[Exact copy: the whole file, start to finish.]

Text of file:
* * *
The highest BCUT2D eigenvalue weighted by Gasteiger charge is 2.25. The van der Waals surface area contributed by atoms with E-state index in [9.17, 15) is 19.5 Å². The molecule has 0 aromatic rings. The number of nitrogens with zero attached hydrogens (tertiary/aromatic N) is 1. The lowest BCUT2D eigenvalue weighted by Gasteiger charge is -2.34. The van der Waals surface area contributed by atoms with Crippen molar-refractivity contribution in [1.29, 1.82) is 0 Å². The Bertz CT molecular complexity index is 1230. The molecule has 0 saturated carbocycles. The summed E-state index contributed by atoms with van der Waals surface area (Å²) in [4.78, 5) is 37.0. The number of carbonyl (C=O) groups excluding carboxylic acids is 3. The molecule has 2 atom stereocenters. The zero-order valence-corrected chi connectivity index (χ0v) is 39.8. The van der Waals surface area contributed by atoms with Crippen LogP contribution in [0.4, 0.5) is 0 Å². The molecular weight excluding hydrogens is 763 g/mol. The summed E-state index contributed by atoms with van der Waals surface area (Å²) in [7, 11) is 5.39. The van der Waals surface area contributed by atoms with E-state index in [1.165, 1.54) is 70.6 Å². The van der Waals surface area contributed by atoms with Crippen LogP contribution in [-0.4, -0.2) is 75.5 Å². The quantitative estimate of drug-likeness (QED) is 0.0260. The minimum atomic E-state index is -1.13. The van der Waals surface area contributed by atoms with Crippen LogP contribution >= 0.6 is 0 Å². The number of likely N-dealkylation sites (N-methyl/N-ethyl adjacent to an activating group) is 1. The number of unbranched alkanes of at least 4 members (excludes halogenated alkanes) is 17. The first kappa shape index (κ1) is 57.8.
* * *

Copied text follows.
The highest BCUT2D eigenvalue weighted by Gasteiger charge is 2.25. The van der Waals surface area contributed by atoms with E-state index in [9.17, 15) is 19.5 Å². The molecule has 0 aromatic rings. The number of nitrogens with zero attached hydrogens (tertiary/aromatic N) is 1. The lowest BCUT2D eigenvalue weighted by Gasteiger charge is -2.34. The van der Waals surface area contributed by atoms with Crippen molar-refractivity contribution in [1.29, 1.82) is 0 Å². The Bertz CT molecular complexity index is 1230. The molecule has 0 saturated carbocycles. The summed E-state index contributed by atoms with van der Waals surface area (Å²) in [4.78, 5) is 37.0. The number of carbonyl (C=O) groups excluding carboxylic acids is 3. The molecule has 2 atom stereocenters. The zero-order valence-corrected chi connectivity index (χ0v) is 39.8. The van der Waals surface area contributed by atoms with Crippen LogP contribution in [0.4, 0.5) is 0 Å². The molecular weight excluding hydrogens is 763 g/mol. The summed E-state index contributed by atoms with van der Waals surface area (Å²) in [7, 11) is 5.39. The van der Waals surface area contributed by atoms with E-state index in [1.165, 1.54) is 70.6 Å². The van der Waals surface area contributed by atoms with Crippen LogP contribution in [-0.4, -0.2) is 75.5 Å². The quantitative estimate of drug-likeness (QED) is 0.0260. The minimum atomic E-state index is -1.13. The van der Waals surface area contributed by atoms with Crippen LogP contribution >= 0.6 is 0 Å². The number of likely N-dealkylation sites (N-methyl/N-ethyl adjacent to an activating group) is 1. The number of unbranched alkanes of at least 4 members (excludes halogenated alkanes) is 17. The first kappa shape index (κ1) is 57.8.